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WESTERN KANSAS WORLD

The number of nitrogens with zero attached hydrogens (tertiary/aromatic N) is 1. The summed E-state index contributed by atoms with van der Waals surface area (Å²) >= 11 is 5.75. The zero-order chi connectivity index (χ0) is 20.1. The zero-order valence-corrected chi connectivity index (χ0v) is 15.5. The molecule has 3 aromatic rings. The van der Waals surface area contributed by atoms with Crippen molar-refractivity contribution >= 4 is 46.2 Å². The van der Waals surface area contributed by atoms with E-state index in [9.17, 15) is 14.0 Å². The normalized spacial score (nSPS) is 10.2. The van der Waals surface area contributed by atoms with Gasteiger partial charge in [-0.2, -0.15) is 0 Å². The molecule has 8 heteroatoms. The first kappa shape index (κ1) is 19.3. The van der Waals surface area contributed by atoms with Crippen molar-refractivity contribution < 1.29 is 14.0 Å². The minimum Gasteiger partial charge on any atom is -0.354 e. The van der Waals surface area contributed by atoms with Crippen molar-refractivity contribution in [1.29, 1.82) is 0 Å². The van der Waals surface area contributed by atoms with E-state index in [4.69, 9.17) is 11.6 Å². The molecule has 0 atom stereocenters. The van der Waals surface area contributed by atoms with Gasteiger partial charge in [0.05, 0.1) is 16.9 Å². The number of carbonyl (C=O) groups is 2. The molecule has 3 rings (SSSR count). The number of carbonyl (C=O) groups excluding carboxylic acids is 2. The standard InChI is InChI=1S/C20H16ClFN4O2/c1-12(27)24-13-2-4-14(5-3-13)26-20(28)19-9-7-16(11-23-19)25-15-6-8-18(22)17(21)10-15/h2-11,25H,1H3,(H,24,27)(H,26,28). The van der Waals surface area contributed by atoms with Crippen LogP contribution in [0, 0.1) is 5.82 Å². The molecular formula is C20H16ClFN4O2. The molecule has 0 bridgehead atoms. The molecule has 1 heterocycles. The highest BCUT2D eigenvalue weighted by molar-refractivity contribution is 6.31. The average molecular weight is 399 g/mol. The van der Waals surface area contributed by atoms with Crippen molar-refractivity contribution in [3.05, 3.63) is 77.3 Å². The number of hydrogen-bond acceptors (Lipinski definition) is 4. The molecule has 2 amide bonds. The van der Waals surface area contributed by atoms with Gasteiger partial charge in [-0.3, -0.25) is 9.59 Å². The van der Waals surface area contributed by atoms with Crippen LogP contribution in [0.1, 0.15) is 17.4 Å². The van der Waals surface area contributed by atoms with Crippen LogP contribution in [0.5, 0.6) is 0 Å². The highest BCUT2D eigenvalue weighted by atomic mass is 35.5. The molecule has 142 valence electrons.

H.S. GIVLER, Publisher. WA KEENEY 1 . .KANSAS STREET CAR MANNERS. It will be difficult to fit drawing room amenities upon street car . crowds, though, one might wish some code of ethics possible of enforcement upon the latter. It is one of the anom alies of city life that men, and some times even women, will perform man ners in a street car they would never countenance elsewhere. All of which, conspire to the annoyance and discom fort of riding In a car which other wise might be made very enjoyable. The pay-as-you-enter trolley Is admir ably adapted to the absorption of much that is undesirable and needless, yet fails often because people persist In making a nuisance of what was In tended as a comfort and a con venience. If the average person did not Iobo his thought for the other fellow, the moment he put his foot in the car step, it would not be so. All the little placard sermons tacked up In the car, supplemented by the con ductor's plaintive. "Move up In front, please," fall flat on the person sta tioned In the rear end or perhaps half way np the aisle, possibly reading a paper, while a score of others scram ble for a spot big enough to stand on In the consequent congestion at the rear end of the car, says the Omaha Bee. There is positively no excuse for this, though one might suppose from its conventionality that there was. The indictment brought against the cat by the United States biological sur vey may strike many persons as rath er too sweeping. According to these experts the cat is neither harmless nor necessary, but a nuisance and danger, says the Providence Journal. It octroys the songbirds, and lets the rats and mice alone. It Is a carrier of disease, since even when it has a comfortable home it will go abroad to mingle with the pariahs of its kind. It cares nothing for its owner and Is ungrateful for the attention it receives. All this is, in a sense, a twice told tale, familiar in the mouths of the cat's enemies. But when the government tells It the attention of the most skeptical must be arrested. There is nothing the various depart ments and bureaus at Washington do not know. Yet the cat will retain eome friends in spite of this scath ing accusation. It is perfectly true, of course, that the cat is the great est foe the birds have. It is also true that the pampered domestic pet does not much concern itself with vermin. It is also true that disease may easily be transmitted by the cat's fur. But the extermination of the cat seems to me rather a heavy penalty to impose for its sins against society. There is reason to believe that man is in part responsible for these. It was a practice among the an cients to prescribe eating the livers of animals for patients whose livers were diseased, and eating the lungs of ani mals for patients who were consump tives. Modern medical men have been disposed to regard the practice as fantastic, but at the medical congress which came to a close recently In Paris a Roumanian doctor said the practice was rational. The principle underlying it, he argued. Is that each organ, contains a special chemical com pound. He went on to declare that this compound extracted and Injected Into a living organism goes straight to th repair of the corresponding or gan, strengthening and reinforcing it and increasing its bulk. It Is the belief of the public health ervice that the health of the travel ing public generally is menaced by "the constant movement of persons af flicted with tuberculosis and other con tagious diseases." Obviously this problem and others of a similar char acter can be handled only by the fed ral officials, for reliance upon widely differing state health rsgulations, no matter how honestly drawn or how rigidly enforced, could not possibly result in thorough security to the people at large. The railroads are. par excellence, interstate industries, end necessarily must be among the first to feel the heavy hand from Washington. A German soldier recently was sen tenced to six months imprisonment for obtaining a leave of absence on the plea of attending a hale and hearty grandmother's funeral. The small boy baseball "fans" in this country will probably shudder a thangsgiving that they are not in the German army. . A New York girl walked down the street in her sleep clad in pink pa jamas, and a policeman followed her 17 blocks before he was convinced she was a somnambulist. He must have taken her for an actress pulling a press stunt. Boys of Kansas now average an inch taller than their fathers, which may be due to the improved methods of ir rigation practiced by the present gen eration. - ' v - CONGRESS HEARS SEGONDJESSAGE President Tells of Treasury and Army Affairs. PHILIPPINES ARE INCLUDED Bill for Natives Independennce De nounced as Premature Progress of Panama Canal. "Waatiingrton. Dec . Congress today re ceived from President Taft the second of hi messages to .the short session. M deals with fiscal, military, insular and Judicial affairs and in part Is as follows: The condition of the country with ref erence to business could hardly be better. While the four years of the administra tion now drawing to a close have not de veloped great speculative expansion or a wide field of new investment, the recov ery and progress made from the depress ing conditions following the panic of 1907 have been steady and the improvement has been clear and easily traced in the statistics. The business of the country Is now on m solid basis. Credits are not unduly extended and every phase of the situation seems in a state of prepared ness for a period of unexampled prosper ity. Manufacturing concerns are running at their full capacity and the demand for labor was never so constant and growing. The foreign trade of the country for this year will exceed $4,000,000,000, while the balance in our favor that of the excess of exports over imports will exceed $500, 000,000. More than half our exports are manufactures or partly manufactured material, while our exports of farm pro ducts do not show the same Increase of domestic consumption. It is a year of bumper crops; the total money rvalue of farm products will exceed $9,500,000,000. It is a year when the bushel or unit price of agricultural products has gradually fallen, and yet the total value of the en tire crop Is greater by over $1,000,000,000 than we have known in our history. Condition of the Treasury. The condition of the treasury is very satisfactory. The total Interest-bearing debt is $963,777,770. of which $134,631,980 con. stlute the Panama canal loan. The non-interest-bearing debt is $378,301,254.90. In cluding $346,671,016 of greenbacks. We have in the treasury $150,000,000 in gold coin as a reserve against the outstanding green backs; and in addition we have a cash balance in the treasury as a general fund of $167,152,478.99. or an Increase of $25,975, 652 over the general fund last year. Receipts and Expenditures. For three years the expenditures of the government have decreased under the in fluence of an effort to economize. This year presents an apparent exception. The estimate by the secretary of the treasury of the ordinary receipts, exclusive of pos tal revenues, for the year ending June 30, 1914. indicates that they will amount to $170,000,000. The sum of the estimates of the expenditures for that same year, exclusive of Panama canal disbursements and postal disbursements payable from postal revenues is $732,000,000, indicating a deficit of $22,000,000. For the year ending June 30. 1913. similarly estimated receipts were $ti7. 000.000, while the total corre sponding estimate of expenditures for that year, submitted through the secretary of the treasury to congress, amounted to JrSfl.OOO.OOO. This shows an increase of $76,000,000 In the estimates for 1914 over the total estimates of 1913. This is due to an increase of $".000,000 in the estimate for rivers and harbors for the next year on projects and surveys authorized by congress ; to an Increase under the new pension bill of $32,500,000; and to an in crease In the estimates for expenses of the navy department of $24,000,000. The estimate for the navy department for the year 1913 Included two battleships. Con gross made provision for only one battle ship, and therefore the navy department has deemed -it necessary and proper to make an estimate which includes the first year's expenditure for three battleships In addition to the amount required for work on the uncompleted ships now under construction. In addition to the natural Increase In the expenditures for the un completed ships, and the additional bat tleship estimated for, the other increases are due to the pay required for 4,000 cr more additional enlisted men in th navy, and to this must be added the additional cost of construction Imposed by tho change in the eight-hour law which makes It applicable to ships built In pri vate shipyards. With the exceptions of these three Items, the estimates show a reduction this year below the total estimates for 1913 of more than $5,000,000. The estimates for Panama canal con struction for 1914 are $17,000,000 less than for 1913. The president then explained at some length the national reserve association system recommended by the monetary commission and urged congress to ex amine the plan impartially from all standpoints and then to adopt some plan which will secure the benefits de sired. Concerning th tariff he had little to say in view of th fact that a new con gress has been elected on a platform of tariff for revenue only. Army Reorganization. Our small army now consists of S3.S09 men, excluding the 5.000 Philippine scouts. Leaving out of consideration the coast artillery force, whose position is fixed in our various seaco&st defenses, and the present garrisons of our various Insular possessions, we have today within tho continental United States a mobile army of only about 35.000 men. This little force must be still further drawn upon to sup ply the new garrisons for the great naval base which is being established at Pearl Harbor, In the Hawaiian islands, and to protect the locks now rapidly approaching completion at Panama. The forces re maining in the United States are now scattered In nearly fifty posts, situated for a variety of historical reasons In twenty-four states. These posts contain only fractions of regiments, averaging less than 700 men each. In time of peace It has been our historical policy to ad minister these units separately by a. geo graphical organisation. In other words, our army in time of peace has never been a united organization but merely scat tered groups of com pan! os. battalions and regiments, and the first task. In time of war has been to create out of these scat tered units an array fit for effective team work and co-operation. Thne He Vent. Ah. remarked Miss Weary, whom Mr. Stsylate had been boring with old conundrums, "that last one .re minds me of the best thins Going " "What's that?" he asked, eagerly. , MA man who has stayed too long. Catholic Standard and Times. ' Ambiguous. Maud What kind of a man did Car oline marry? Beatrix The kind who can come home from Europe with money in his pocket To tlw tmalc of meeting1 these patent defects, the -wsx department has been ad dressing itself during: the past year. A comprehensive plan of reorganization was prepared by the war college division of the general staff. This plan . was thor oughly discussed last summer at a merles of open conferences held by the secretary of war- and attended by represerstattves from all branches of the army and from congress. In printed form It has been distributed to members of congress and throughout the army and the national guard, and widely through institutions of learning and elsewhere In the United States. In it, for the first time, we have a tentative chart for future progress. The National Guard.. TJnder existing law the national guard constitutes, after the regular army, the first line of national defense. Its or ganisation, discipline, training, and 'equip ment, under recent legislation, have been assimilated, as far as possible, to those of the regular army, and its practical efficiency, under the effect of this train ing, has very greatly Increased. Our citi zen soldiers under present conditions have reached a stage of development be yond which they cannot reasonably be asked to go without further direct as sistance in the form of pay from the fed eral government. On the other hand, such pay from the national treasury would not be justified unless It produced a proper equivalent in additional efficiency on the part of the national guard. The organized militia today cannot be ordered outside of the limits of the United States, and thus cannot lawfully be used for general mili tary purposes. The officers and men are ambitious and . eager to make themselves thus available and to become an efficient national reserve of citizen soldiery. They are the only force of trained men, other than the regular army, upon which we can rely. The so-called military pay bill. In the form agreed on between the au thorities of the war department and the representatives of the national guard, in my opinion adequately meets these con ditions and offers a proper return for the pay which it is proposed to give to the national guard. I believe that its enact ment into law would be a very long step toward providing this nation with a first line of citizen soldiery, upon which its main reliance must depend In case of any national emergency. Plans for the or ganization of the national guard Into tac tical divisions, on the same lines as those adopted for the regular army, are being formulated by the war college division of the general staff. Porto Rico. Mr. Taft says, continues to show notable progress and he urges the senate to pass the bill granting the Porto Ricans American citizenship. Philippines. A bill Is pending in congress, - con tinues the message, which revolution izes the carefully worked out scheme of government under which the Philip pine islands are now governed and which proposes to render them virtu ally autonomous at once and absolutely independent in eight years. Such a proposal can only be founded on the assumption that we have now dis charged our trusteeship to the Filipino people and our responsibility for them to the world, and that they are now prepared for self-government as well as national sovereignty. A thorough and unbiased knowledge of the facts clearly shows that these assumptions are absolutely with justification. As to this. I believe that .there is no sub stantial difference of opinion among any of those who have had the respon sibility of facing Philippine problems in the administration of the islands, and I believe that no one to whom the future of this people Is a responsible concern can countenance a policy fraught with the direst consequences to those on whose behalf It is osten sibly urged. In t..e Philippine islands we have embarked upon an experiment unprece dented in dealing with dependent peoples. We are developing there conditions exclusively for their own welfare. We' found an archipelago containing 24 tribes and races, speak ing a great variety of languages, and with a population over 80 per cent, of which could neither read nor write. Through the unifying forces of a common education. of commercial and economic development, and of gradual participation In local self-government we are endeavoring to evolve a homogeneous people fit to determine, when the time arrives, their own destiny. We are seeking to arouse a national spir it and not, as under the older colonial theory, to suppress such a spirit. The character of the work we have been do ing is keenly recognized in the Orient, and our success thus far followed with not a little envy by those who. initiating the same policy, find themselves hamp ered by conditions grown up in earlier days and under different theories of ad ministration. But our work is far from done. Our duty to the Filipinos is far from discharged.. Over half a million Fili pino students are now in the Philippine schools helping to mold the men of the future Into a homogeneous people, but there still remain more than a million Filipino children of school age yet to be reached. Freed from American control the integrating forces of a common edu cation and a common language will cease and the eucational system now well start ed will slip back into inefficiency and dis order. An enormous Increase in the commer cial development of the islands has been made since they were virtually granted full access to our markets three years ago, with e ery prospect of increasing development and diversified Industries. Freed frn American control such devel opment is bound to decline. Every ob server speaks of the great progress In public works for the benefit of the Fili pinos, of hart or Improvements, of road and railways, of Irrigation and artesian wells, public buildings, and better means of communication. Cut large parts of the Islands are still unreached, still even unexplored, roads and railways are need ed in many parts, irrigation systems are still to be Installed and wells to be driven. Whole villages and towns are still with out means of communication other than almost Impassible roads and trails. Even the great progress in sanitation, which has successfully suppressed smallpox, the bubonic plague, and Asiatic cholera, has found the cause of and a cure for beri beri, has segregated the lepers, has help ed to make Manila the most healthful city In the Orient, and to free life throughout the whole archipelago from Its former dread diseases, is nevertheless incom plete In many essentials of permanence In sanitary policy. Even more remains to be accomplished. If freed from Ameri can control sanitary progress Is bound to be arrested and all -thai, has been achiev ed likely to be lost. If the task we have undertaken Is high er than that assumed by other nations its accomplishment must demand even more patience. .We must not forget that we $ The Real Boss. "Well, which one of the newly mar ried pair Is boss?" "No one can tell." -Why not?" "Her .mother . is yisiting them at present - The Topic "What Is being; most discussed Is the homes of the nations just now? The tariff?" ; "No; I think fall housecleaning is just now on the carpet found the Filipinos wholly untrained to government. Up to our advent all other experience sought to repress rather than encourage political power. It takes long time and much experience to ingrain po litical habits of steadiness and efficiency. Popular self-government ultimately must rest upon common habits of thought and upon a reasonably developed public opin ion. No such foundations for self-government, let alone independence, are now present in the Philippine Islands. Disre garding even their racial heterogeneity and the lack of ability to think as a na tion. It la sufficient to point out that un der liberal franchise privileges only about S per cent, of the Filipinos vote and only C per cent, of the people are said to read the public press. To confer Independence upon the Filipinos now is. therefore, to subject the great mass of their people to the dominance of an oligarchical and, probably, exploiting minority.' Such a course will be aa cruel to those people as It would be shameful to us. Our true course Is to pursue , steadily and courageously the path we have thus far followed; to guide the Filipinos into self-sustaining pursuits; to continue the cultivation of sound : political habits through education and political practice; to encourage the diversification of indus tries, and to realize the advantages of their Industrial education by conserva tively approved co-operative methods, at once checking the dangers of concentrat ed wealth and building up a sturdy, inde pendent citizenship. Regulation of Water Power. There are pending before congress a large number of bills proposing to grant privileges of erecting dams for the pur pose of creating water power in our navi gable rivers. The pendency of these bills has brought out an important defect in the existing general dam act. That act does not. in my opinion, grant sufficient power to the federal government in deal ing with the construction of such dams to exact protective conditions in the interest of navigation. It does not permit the federal government, as a condition of Its permit, to require that a part of the value thus created shall be applied to the further general improvement and protec tion of the stream. I believe this to be one of the most important matters of Internal improvement now confronting the government. Most of the navigable rivers of this country are comparatively long and shallow. In order that they may be made fully useful for navigation there has come Into vogue a method of improvement known as- canalization.- or the slack-water method, which consists In building a series of dams and locks, each of which will create a long pool of deep navigable water. At each of these dams there Is usually created a long pool of deep navigable water. At each of these dams there Is usually created also water power of commercial value. If the water power thus created can be made available for the further improvement of naviga tion In the stream. It Is manifest that the Improvement will be much more quickly effected on the one hand, and on the other, that the burden on the general tax payers of the country will be very much reduced. Private interests seeking per mits to building waterpower dams in navigable streams usually urge that they thus Improve navigation, and that if they do not, impair navigation they should be allowed to take for themselves the en tire profits of the water-power develop ment. Whatever they may do by way of relieving the government of the expense of improving navigation should be given due consideration, but it must be apparent that there may be a profit beyond a rea sonably liberal return upon the private Investment which Is a potential asset of the government In carrying out a com prehensive policy of waterway develop ment. It is no objection to the retention and use of such an asset by the govern ment that a comprehensive waterway policy will include the protection and de velopment of the other public uses of water, which cannot and should not be ignored in making and executing plans for the protection and development of navigation. It is also equally, clear that inasmuch as the water power thus cre ated is or may be an Incident of a gen eral scheme of waterway improvement within the constitutional jurisdiction of the federal government, the regulation of ruch water power lies also within that jurisdiction. In my opinion constructive statesmanship requires that legislation should be enacted which will permit the development of navigation in these great rivers to go hand In hand with the util ization of this by-product of water pow er, created in the course of the same im provement, and that the general dam act should be so amended as to make this pos sible. I deem it highly important that the nation should adopt a consistent and harmonious treatment of these water power projects, which will preserve for this purpose their value to tho govern ment, whose right It Is to grant the per mit. Any other policy is equivalent to throwing awi.y a most valuable national asset. The Panama Canal. Touring the past year the work of con struction upon the canal has progressed most satisfactorily. About ST per cent, of the execavation work has been completed, and more than 93 per cent, of the con crete for all the locks Is in place. In view of the great interest which has" been manifested as to some slides In the Cule bra Cut, I am glad to sav that the report of Col. Goethals should allay any ap prehension on this point. It Is gratifying to note that none of the slides which oc curred during this year, would have In terfered with the passage of the ships had the canal. In fact, been in operation, and when the slope pressures will have been finally adjusted and the growth of vegetation will minimize erosion In the banks of the cut. the slide problem will be practically solved and an ample sta bility assured for the Culebra Cut. Although the official date of the open ing has been set for January 1. 1915. the canal will. In fact, from present indica tions, be opened for shipping during the .latter half of 1913. TCo fixed date can as yet be set. but shipping interests will be advised as soon as assurances can be given that -vessels can pass through with out unnecessary delay. . Recognizing the administrative problem In the management of the canal, con gress In the act of August 21. 1912. has made admirable provision for executive responsibility in the control of the canal and the government of the Canal Zone. The problem of most efficient organiza tion Is receiving careful consideration, so that a scheme of organization and con trol best adapted to the conditions of the canal may be formulated and put in op eration as expeditiously as possible. Act ing under the authority conferred on me by congress. I have, by executive procla mation, promulgated the following sched uel of tolls for ships passing through the canal, based upon the thorough rvort f of Emory R. Johnson, special commis sioner on traffic and tolls: 1. On merchant vessels carrying pas Both Alike, . "A dentist who wishes to change his business ought to be a gocd real estate agent." "Why so?" "Because he has had experience in making money out of ache-rs." Tact. , She (sternly) I hare a rod in pic kle for you. He (genially) If the pickle is one of those jars you fill so appetizing-. I shall welcome it, my dear. sengers or cargo. $1.29 per - net ton each 100 cubic feet of actual capac ity. 2. On vessels In ballast without pas sengers or cargo. 40 per cent, less than the rate of tolls for vessels with passen gers or cargo. X Upon naval vessels, other than trans ports, colliers, hospital ships,- and supply ships. 50 cents per displacement ton. -4- Upon army and navy transports, col liers, hospital ships, and supply - ships, $1.20 per net ton, the vessels to be meas used by the same rules as are employed In determining the net tonnatfe of mer chant vesselo. - Rules for the determination of the ton nage upon which toll charges are based are now In course of preparation and will be promulgated In due season. ; Panama Canal Treaty. The proclamation which I have Issued In respect to the Panama Canal tolls Is in accord with the Panama Canal act passed by this congress August 24, 1912. We have been advised that the British government has . prepared a protest against the act and its enforcement in so far as it relieves from the payment of tolls American ships engaged in the Amer ican coastwise trade on the ground that it violates British rights under the Hay Pauncefote treaty concerning the Panama Canal. When the protest is presented, ft will be promptly considered and an ef fort made to reach a satisfactory adjust ment of any differences there may be be tween the two governments. Workmen'a Compenaatlon Act. The promulgation of an efficient work men's compensation act. adapted to the particular conditions of the zone, is awaiting adequate appropriation by con gress for the payment of claims arising thereunder. I urge that speedy provision be made in order that we may install up on the zone a system of settling claims for Injuries In best accord with modern humane, social, and Industrial theories. Pro met ion for Col. Goethals, As the completion of the canal grows nearer, and as the wonderful executive work of Col. Goethals becomes more con spicuous "in the eyes of the country and of the world, it eems to me wise and proper to make provision by law for such reward to him as may be commensurate with the service that he has Tendered to his country. I suggest that this reward take the form of an appointment of Col. Goethals as amajor general in the. army of the United States, and that the law authorizing such appointment be accom panied with a provision permitting his designation as chief of engineers upon the retirement of the present Incumbent of that office. Navy Department. The navy of the United States Is In a greater state of efficiency and la more powerful than it has been be fore, but in the emulation which ex ists between different countries In re spect to the increase of naval and military armaments this condition Is not a permanent one. In view of the ma ny improvements and increases by foreign governments the slightest halt on our part in respect to new construc tion throws us back and reduces us from a naval power of the first rank and places us among the nations of the second rank. A year ago congress refused to ap propriate forirmre than one battleship. In this I think a great mistake of policy was made, and I urgentlv rec ommend that this consrress make up for the mistake of the last session by appropriations authorizing the con struction of three battleships, in ad dition to destroyers, fuel ships, and the other auxiliary vessels as shown in the building proeram of the general board. We are confronted by a condi tion In respect to the navies of the world which requires us. if we would maintain our navy as an insurance of peace, to augment our naval force by at least two battleships a year and by battle cruisers, gunboats, torpedo de stroyers, and submarine boats in a n roper prorotion. We have no desire for war. We go as far as any nation in the world to avoid war. but we are a world power. Our population, our wealth, our definite policies, our re sponsibilities in the Pacific and the At lantic, our defense of the Panama ca nal, together with our enormous world trade and our missionary outposts on the fuMitiers of civilization, requlrft us to rccoernize our position as one of the foremost In the family of nations, and to clothe ourselves with sufficient naval power to give force to our rea sonable demands, and to give weight to our Influence In those directions of nrogress that a powerful Christian na tion should advocate. Department of Justice. This department has been very active in the enforcement of the law. It ha been better organized and with a larger force than ever before in the history of the government. The prose cutions which have been successfully concluded aid which are now pending testify to the effectiveness of the de partment work. The prosecution of trusts under the Sherman anti-trust law has gone on without restraint or diminution, and .decrees similar to those entered in the Standard Oil and Tobacco cases have been entered in other suits, like the suits against the powder trust and the bath tub trus-t. I am very strongly con vinced that a steady, consistent course in this regard, swith a continuing of Supreme court decisions upon the new -phases of the trust question not already finally decided. Is going to offer a solution of this much-discussed and troublesome issue In a quiet, calm and Judicial way. without any radical leg islation changing the governmental policy in regard to combinations now denounced by the Sherman anti-trust law!. I have already recommended as an pfd in this matter legislation which would declare unlawful certain well known Phases of unfair competition In interstate trade, and I have also advo cated voluntary, national incorporation for the larger Industrial enterprises, with provision for a closer supervision by the bureau of corporations, or a board appointed for the purpose, so as to make certain compliance with the anti-trust law on the one hand and to give greater security to the stock holders against possible prosecutions on the other. I believe, however, that the orderly course of litigation In the courts and the regular prosecution of trusts charged with the violation of the anti-trust law is producing among business men a clearer and clearer perception of the line of distinction be tween business that is to be encour aged and business that Is to be con demned, and that in this quiet way the question of trusts can be settled and competition retained as an economic force to secure reasonableness in prices snd freedom and independence in trade. WILLIAM J I. TAFT. Two of 'Em. . "Yes. I was a great player in my day, said Jones.. "Made a goal from "Hhe kickoff. Can any of you beat that?" "I've done the same, you bloomln liar!" replied Brown Judge. - Its Class. "Unhorsing a rival in the "old days of chivalry was very much like a modern holiday in a busy life." "How so?" It was taking a knight off." ANOTHER SCANDAL IN NAVY INJURY TO A WOMAN GUEST- I BEING INVESTIGATED. Californian's Wife Taken Ashore From Gunboat Vicksburg With a . Fractured Skull. Vallejo ,CaI. A naval board las been convened at the Mare island navy yard to investigate an affair on board, the United. States gunboat Vicksburg, which resulted in the removal of Mrs Andrew Muller, wife of a. Vallejo sa loon man, in an unconscious condi tion from the gunboat. It -was reported that Mrs. Muller had fallen dawn the gangway of. the Vicksburg. The session of the naval board was held behind closed doors, with Command Richard Douglass of the supply ship Glacier presiding. - AIL of the officers of the Vicksburg were questioned, and a report of the find ing of the board was forwarded to the-department in Washington. It is alleged by the police of Val lejo, who conducted a separate investi gation, that they have evidence to show that Mrs. Muller did not fall down the gangway, as at first report ed, but that she was struck on the head by a beer bottle, hurled by the wife of an officer with whom she hpd been dining. A second woman, in cluded in the midnight dinner party,, it is understood by the police, is an employe of a candy store in San Fran cisco. The identity of the two of ficers alleged to have entertained the woman on the gunboat has not been, made public. KANSAS BOY SHOT FROM AMBUSH No Warning Given by Assailant of James Ecton, 11 Years Old, of Rosedale. Rosedale, Kan. Less than fifty yards from the lonely spot on the Roe Road, in Rosedale View, where Mrs Florence Barber was attacked and shot, the night of November 11 by a man. who has not been caught, James Ec ton, 11 years old, was shot from am bush at 8 o'clock at night. Young Ecton and his brother, Frank, 17 years old, were walking along the road. There was a shot from behind a tree and the younger boy screamed. A man dodged from behind the tree and ran across an open field towards a clump of woods. The bullet struck James Ecton in the right cheek, went through his mouth, carried away four teeth and came out the left cheek.' The wound: is not dangerous. FIFTY CENTS A POUND FOR STEER" A Chicago Store Paid That Price for World's Champion at Stock Show. Chicago, 111. Glencarnock Victor named the world's champion steer at the International Live Stock exposi tion, was sold to a Chicago department store for $815, or 50 cents a pound, the animal's weight being 1,630 pounds The steer was owned by J. D. Mc Gregor of Brandon, Manitoba. The champion sweepstakes lot of steer will be shipped alive to New York, having been bought for 14 cents a. pound. They averaged 1,189 pounds. LAKE STEAMER'S PEOPLE SAFE A Telegram Says That Tugs Are Re moving Passengers From the Easton. Duluth, Minn, A wireless message received by the Associated Press from the operator aboard the steamer Eas ton, which is on the rocks in Thunder Bay, Lake Superior, says: "All aboard safe. The steam pipes not damaged and everybody warm. We could walk ashore, but there is noth ing there but rocks and snow." WILL FIGHT RAIL VALUATION Senate Committee Is Opposed to the House Measure But Progressives Will Support It. Washington. The passage by the House of the bill providing for the physical valuation of railroad proper ties will be followed by a hard fight for the passage of that measure In the Senate. Leaders of the Senate pro gressives declared that the House bill or a bill even broader in scope was certain to become a law at this ses sion, providing President, Taft does not veto it. Kansas City Balloonist Home Again. Kansas City. John Watts. Kansas City aeronaut and pilot of the balioon DtRceldorf II in the recent interna tional balloon race' from Stuttgart, Germany, has arrived home. An Excelsior Springs Shooting Fatal. Excelsior Springs, Mo. Fred Borer, who was shot by a policeman while drunk and resisting arrest, has died or his wound3. Poles Eager for a War. London. A VienDa dispatch to tl-.a Eaily Mail says that as a result of the war scare the peasants in the districts bordering on the Russian frontier are blindly realizing on everything they' possess, turning it into coin. Noted Sculptor Dead. New York. Jonathan Scott Hartley, sculptor of the Daguerre monument in Washington and of monuments ami statues In many other cities, . died of appendicitis at his home here, aged 67 years. "